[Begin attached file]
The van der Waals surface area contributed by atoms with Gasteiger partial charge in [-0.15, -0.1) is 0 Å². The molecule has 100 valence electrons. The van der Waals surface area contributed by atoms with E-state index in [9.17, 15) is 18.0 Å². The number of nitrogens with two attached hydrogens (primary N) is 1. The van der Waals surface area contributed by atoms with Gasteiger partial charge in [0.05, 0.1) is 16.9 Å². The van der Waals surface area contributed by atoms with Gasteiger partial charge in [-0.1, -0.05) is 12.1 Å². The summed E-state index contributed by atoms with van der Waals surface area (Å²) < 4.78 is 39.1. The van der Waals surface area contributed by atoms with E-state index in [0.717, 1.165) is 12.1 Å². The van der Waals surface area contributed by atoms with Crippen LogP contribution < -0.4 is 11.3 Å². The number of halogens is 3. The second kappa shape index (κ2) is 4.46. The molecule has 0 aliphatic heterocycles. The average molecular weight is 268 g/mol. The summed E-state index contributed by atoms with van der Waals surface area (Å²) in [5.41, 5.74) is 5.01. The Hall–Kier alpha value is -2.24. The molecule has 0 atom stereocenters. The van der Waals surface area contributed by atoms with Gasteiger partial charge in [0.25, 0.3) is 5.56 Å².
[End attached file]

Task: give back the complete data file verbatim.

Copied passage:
The van der Waals surface area contributed by atoms with Gasteiger partial charge in [-0.15, -0.1) is 0 Å². The molecule has 100 valence electrons. The van der Waals surface area contributed by atoms with E-state index in [9.17, 15) is 18.0 Å². The number of nitrogens with two attached hydrogens (primary N) is 1. The van der Waals surface area contributed by atoms with Gasteiger partial charge in [0.05, 0.1) is 16.9 Å². The van der Waals surface area contributed by atoms with Gasteiger partial charge in [-0.1, -0.05) is 12.1 Å². The summed E-state index contributed by atoms with van der Waals surface area (Å²) < 4.78 is 39.1. The van der Waals surface area contributed by atoms with E-state index in [0.717, 1.165) is 12.1 Å². The van der Waals surface area contributed by atoms with Crippen LogP contribution < -0.4 is 11.3 Å². The number of halogens is 3. The second kappa shape index (κ2) is 4.46. The molecule has 0 aliphatic heterocycles. The average molecular weight is 268 g/mol. The summed E-state index contributed by atoms with van der Waals surface area (Å²) in [5.41, 5.74) is 5.01. The Hall–Kier alpha value is -2.24. The molecule has 0 atom stereocenters. The van der Waals surface area contributed by atoms with Gasteiger partial charge in [0.25, 0.3) is 5.56 Å².